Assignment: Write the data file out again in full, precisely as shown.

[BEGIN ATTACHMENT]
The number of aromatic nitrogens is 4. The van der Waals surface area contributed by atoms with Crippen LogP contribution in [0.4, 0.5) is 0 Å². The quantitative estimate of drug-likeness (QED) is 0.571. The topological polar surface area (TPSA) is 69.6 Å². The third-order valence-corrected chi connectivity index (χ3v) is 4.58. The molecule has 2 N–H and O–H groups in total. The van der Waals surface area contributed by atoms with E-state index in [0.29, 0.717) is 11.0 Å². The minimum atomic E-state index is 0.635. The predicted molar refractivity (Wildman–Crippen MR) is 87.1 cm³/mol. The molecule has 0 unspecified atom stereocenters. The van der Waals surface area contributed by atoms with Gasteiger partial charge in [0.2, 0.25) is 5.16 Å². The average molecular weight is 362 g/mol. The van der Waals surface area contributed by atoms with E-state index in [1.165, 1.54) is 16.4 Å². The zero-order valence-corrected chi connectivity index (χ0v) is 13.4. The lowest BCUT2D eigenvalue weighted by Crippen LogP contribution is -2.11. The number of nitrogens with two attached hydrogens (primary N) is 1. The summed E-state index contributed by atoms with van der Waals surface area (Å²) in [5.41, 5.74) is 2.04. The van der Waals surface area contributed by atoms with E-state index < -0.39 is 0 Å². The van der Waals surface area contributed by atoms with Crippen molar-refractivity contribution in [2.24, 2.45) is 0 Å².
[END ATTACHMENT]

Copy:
The number of aromatic nitrogens is 4. The van der Waals surface area contributed by atoms with Crippen LogP contribution in [0.4, 0.5) is 0 Å². The quantitative estimate of drug-likeness (QED) is 0.571. The topological polar surface area (TPSA) is 69.6 Å². The third-order valence-corrected chi connectivity index (χ3v) is 4.58. The molecule has 2 N–H and O–H groups in total. The van der Waals surface area contributed by atoms with E-state index in [0.29, 0.717) is 11.0 Å². The minimum atomic E-state index is 0.635. The predicted molar refractivity (Wildman–Crippen MR) is 87.1 cm³/mol. The molecule has 0 unspecified atom stereocenters. The van der Waals surface area contributed by atoms with Gasteiger partial charge in [0.2, 0.25) is 5.16 Å². The average molecular weight is 362 g/mol. The van der Waals surface area contributed by atoms with E-state index in [1.165, 1.54) is 16.4 Å². The zero-order valence-corrected chi connectivity index (χ0v) is 13.4. The lowest BCUT2D eigenvalue weighted by Crippen LogP contribution is -2.11. The number of nitrogens with two attached hydrogens (primary N) is 1. The summed E-state index contributed by atoms with van der Waals surface area (Å²) in [5.41, 5.74) is 2.04. The van der Waals surface area contributed by atoms with E-state index < -0.39 is 0 Å². The van der Waals surface area contributed by atoms with Crippen molar-refractivity contribution in [2.24, 2.45) is 0 Å².